Class is not a fixed designation in this country. We are an upwardly mobile society with a lot of movement between income groups.
The Treasury Department’s latest study on income mobility in America found that during the 10-year period starting in 1996, roughly half of the taxpayers who started in the bottom 20 percent had moved up to a higher income group by 2005.
Another recent survey of over 500 successful entrepreneurs found that 93 percent came from middle-class or lower-class backgrounds. Most were the first in their families to launch a business.
Their stories are the American story: Millions of immigrants fled from the closed societies of the Old World to the security of equal rights in this land of upward mobility.
Telling Americans they are stuck in their current station in life, that they are victims of circumstances beyond their control, and that government’s role is to help them cope with it — well, that’s not who we are.
Our Founding Fathers rejected this mentality. In societies marked by class structure, an elite class made up of rich and powerful patrons supplies the needs of a large client underclass that toils, but cannot own. The unfairness of closed societies is the kindling for class warfare, where the interests of “capital” and “labor” are perpetually in conflict. What one class wins, the other loses.
The legacy of this tradition can still be seen in Europe today: Top-heavy welfare states have replaced the traditional aristocracies, and masses of the long-term unemployed are locked into the new lower class.
The United States was destined to break out of this bleak history. Our future would not be staked on class structures, but on civic solidarity. Gone would be the struggle of class against class.
Instead, Americans would work, compete and co-operate in an open market, climb the ladder of opportunity, and keep the fruits of their efforts.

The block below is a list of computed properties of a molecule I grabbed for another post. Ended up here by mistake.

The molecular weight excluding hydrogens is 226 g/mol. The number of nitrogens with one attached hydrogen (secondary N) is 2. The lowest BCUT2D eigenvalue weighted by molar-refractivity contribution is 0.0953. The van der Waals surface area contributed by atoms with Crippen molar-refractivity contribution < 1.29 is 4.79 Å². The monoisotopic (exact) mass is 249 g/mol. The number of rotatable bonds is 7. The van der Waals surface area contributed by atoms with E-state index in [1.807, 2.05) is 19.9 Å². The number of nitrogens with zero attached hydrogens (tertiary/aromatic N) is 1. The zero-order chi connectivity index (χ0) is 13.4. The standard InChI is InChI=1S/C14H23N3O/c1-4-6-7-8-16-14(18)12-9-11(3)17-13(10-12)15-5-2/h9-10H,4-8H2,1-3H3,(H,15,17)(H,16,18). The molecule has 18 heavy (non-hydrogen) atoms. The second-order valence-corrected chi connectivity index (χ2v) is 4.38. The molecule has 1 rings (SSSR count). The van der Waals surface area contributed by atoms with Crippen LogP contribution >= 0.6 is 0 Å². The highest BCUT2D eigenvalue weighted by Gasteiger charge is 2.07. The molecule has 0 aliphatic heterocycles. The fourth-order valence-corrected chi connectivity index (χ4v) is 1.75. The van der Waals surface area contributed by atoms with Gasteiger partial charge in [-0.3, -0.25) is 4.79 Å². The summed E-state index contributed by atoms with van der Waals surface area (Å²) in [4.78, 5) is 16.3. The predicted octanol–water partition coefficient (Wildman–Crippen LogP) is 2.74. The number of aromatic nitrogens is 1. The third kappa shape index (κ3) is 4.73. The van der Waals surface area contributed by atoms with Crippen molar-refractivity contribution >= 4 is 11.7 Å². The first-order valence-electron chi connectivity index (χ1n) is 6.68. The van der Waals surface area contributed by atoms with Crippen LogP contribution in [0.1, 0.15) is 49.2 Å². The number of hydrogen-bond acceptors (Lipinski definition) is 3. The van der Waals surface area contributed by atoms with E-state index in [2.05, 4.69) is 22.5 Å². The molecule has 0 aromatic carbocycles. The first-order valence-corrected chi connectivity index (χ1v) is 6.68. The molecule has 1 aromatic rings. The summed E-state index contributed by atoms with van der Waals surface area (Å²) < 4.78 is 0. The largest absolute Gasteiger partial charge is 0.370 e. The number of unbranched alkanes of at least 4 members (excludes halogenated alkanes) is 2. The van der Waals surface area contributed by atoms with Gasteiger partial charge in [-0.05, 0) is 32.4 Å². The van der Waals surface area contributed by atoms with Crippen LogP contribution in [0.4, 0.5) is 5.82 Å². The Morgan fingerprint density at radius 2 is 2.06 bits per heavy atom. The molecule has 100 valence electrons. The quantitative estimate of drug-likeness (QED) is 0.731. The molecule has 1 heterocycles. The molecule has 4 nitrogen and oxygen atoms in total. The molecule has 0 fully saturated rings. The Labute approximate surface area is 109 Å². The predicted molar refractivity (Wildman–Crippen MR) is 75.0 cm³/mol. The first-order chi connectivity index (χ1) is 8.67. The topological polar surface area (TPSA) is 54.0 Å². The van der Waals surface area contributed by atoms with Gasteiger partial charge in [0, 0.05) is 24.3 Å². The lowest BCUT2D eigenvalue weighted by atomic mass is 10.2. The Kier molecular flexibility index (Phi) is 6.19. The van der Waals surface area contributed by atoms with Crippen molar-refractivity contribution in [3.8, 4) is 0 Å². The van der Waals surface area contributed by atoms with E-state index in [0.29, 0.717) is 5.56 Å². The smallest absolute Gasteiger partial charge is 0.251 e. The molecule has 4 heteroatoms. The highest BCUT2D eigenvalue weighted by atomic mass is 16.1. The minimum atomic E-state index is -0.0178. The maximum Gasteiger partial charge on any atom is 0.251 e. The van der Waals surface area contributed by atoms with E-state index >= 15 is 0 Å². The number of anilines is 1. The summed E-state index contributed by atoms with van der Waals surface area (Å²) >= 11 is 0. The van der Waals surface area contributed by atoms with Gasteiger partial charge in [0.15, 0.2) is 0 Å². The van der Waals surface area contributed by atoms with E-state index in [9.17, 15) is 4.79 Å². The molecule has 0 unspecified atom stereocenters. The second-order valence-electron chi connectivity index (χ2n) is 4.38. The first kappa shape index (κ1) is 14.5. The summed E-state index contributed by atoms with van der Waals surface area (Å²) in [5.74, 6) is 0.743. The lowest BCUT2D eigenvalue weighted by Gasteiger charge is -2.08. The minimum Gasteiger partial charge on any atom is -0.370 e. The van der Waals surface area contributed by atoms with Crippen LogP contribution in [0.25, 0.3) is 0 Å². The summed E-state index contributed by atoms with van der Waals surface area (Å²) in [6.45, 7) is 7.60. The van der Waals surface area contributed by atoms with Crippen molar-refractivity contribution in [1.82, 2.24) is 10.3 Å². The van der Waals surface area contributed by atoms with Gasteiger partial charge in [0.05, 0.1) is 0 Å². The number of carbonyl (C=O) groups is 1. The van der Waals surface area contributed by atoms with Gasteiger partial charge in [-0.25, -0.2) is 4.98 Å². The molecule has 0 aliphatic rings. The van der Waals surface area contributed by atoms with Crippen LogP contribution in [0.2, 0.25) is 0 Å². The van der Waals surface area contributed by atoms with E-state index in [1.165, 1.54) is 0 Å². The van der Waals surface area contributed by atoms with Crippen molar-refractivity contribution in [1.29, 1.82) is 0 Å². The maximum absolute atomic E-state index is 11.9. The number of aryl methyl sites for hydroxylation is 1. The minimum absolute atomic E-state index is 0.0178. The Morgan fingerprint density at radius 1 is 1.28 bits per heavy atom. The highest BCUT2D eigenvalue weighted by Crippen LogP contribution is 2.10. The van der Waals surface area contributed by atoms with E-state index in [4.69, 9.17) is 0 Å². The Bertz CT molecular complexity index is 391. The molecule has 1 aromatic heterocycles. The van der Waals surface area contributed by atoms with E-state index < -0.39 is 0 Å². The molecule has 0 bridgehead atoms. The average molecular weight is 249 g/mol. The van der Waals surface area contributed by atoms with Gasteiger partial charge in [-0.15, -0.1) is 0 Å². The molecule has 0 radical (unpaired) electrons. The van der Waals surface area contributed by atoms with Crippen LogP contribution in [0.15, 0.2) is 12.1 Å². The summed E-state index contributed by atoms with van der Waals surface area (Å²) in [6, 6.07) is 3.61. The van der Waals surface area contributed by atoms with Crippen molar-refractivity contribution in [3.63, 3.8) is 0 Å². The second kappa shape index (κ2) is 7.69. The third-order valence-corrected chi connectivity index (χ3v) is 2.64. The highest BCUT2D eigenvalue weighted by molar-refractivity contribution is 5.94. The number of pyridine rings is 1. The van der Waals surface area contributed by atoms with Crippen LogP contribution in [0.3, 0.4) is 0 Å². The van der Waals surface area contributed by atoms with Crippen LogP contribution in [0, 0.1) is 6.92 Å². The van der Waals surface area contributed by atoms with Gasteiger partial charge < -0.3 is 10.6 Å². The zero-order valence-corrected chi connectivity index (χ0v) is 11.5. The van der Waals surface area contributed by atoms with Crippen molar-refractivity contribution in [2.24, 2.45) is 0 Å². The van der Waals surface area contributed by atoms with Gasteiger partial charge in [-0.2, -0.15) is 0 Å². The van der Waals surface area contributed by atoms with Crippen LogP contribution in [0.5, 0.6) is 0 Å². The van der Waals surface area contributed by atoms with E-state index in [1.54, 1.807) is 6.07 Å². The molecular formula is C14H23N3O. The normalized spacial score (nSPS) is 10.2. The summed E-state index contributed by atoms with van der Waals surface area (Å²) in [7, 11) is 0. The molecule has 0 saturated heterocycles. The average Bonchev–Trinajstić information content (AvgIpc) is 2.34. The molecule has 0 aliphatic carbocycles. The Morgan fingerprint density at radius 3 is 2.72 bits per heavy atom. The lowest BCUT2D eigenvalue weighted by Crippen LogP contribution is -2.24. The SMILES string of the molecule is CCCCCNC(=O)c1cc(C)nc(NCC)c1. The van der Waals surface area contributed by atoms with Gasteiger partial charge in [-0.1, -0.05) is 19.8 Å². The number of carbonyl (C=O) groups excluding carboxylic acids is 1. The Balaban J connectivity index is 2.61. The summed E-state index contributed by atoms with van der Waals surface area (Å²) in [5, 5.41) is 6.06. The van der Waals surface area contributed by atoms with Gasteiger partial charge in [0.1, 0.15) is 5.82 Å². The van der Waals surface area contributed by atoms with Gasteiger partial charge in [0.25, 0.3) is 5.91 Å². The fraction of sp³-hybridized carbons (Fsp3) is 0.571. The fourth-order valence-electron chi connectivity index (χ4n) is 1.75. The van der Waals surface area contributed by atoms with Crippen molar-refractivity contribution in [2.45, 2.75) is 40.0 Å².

Sowing social unrest and class resentment makes America weaker, not stronger. Pitting one group against another only distracts us from the true sources of inequity in this country.
Ironically, equality of outcome is a form of inequality – one that is based on political influence and bureaucratic favoritism.
That’s the real class warfare that threatens us: a class of bureaucrats and connected crony capitalists trying to rise above the rest of us, call the shots, rig the rules and preserve their place atop society. Their gains will come at the expense of working Americans, entrepreneurs and that small businesswoman who has the gall to take on the corporate chieftain.
It’s disappointing that this president’s actions have exacerbated this form of class warfare in so many ways.
These actions starkly highlight the difference between the two parties that lies at the heart of the matter: Whether we are a nation that still believes in equality of opportunity, or whether we are moving toward an insistence on equality of outcome.
If you believe in the former, you follow the American Idea that justice is done when we level the playing field at the starting line, and rewards are proportionate to merit and effort.
If you believe in the latter kind, you think most differences in wealth and rewards are matters of luck or exploitation, and that few really deserve what they have.
That’s the moral basis of class warfare — a false morality that confuses fairness with redistribution, and promotes class envy instead of social mobility.
I’d like to introduce President Obama to the Ronald Reagan he isn’t so eager to quote – the man who said, “Since when do we in America believe that our society is made up of two diametrically opposed classes – one rich, one poor – both in a permanent state of conflict and neither able to get ahead except at the expense of the other? Since when do we in America accept this alien and discredited theory of social and class warfare? Since when do we in America endorse the politics of envy and division?”
President Reagan was absolutely right. Instead of policies that make it harder for Americans to rise, let’s lower the hurdles to upward mobility.
Paul Ryan (R-Janesville.) is chairman of the U.S. House Budget Committee. This blog was excerpted from a speech Ryan delivered Wednesday to the Heritage Foundation.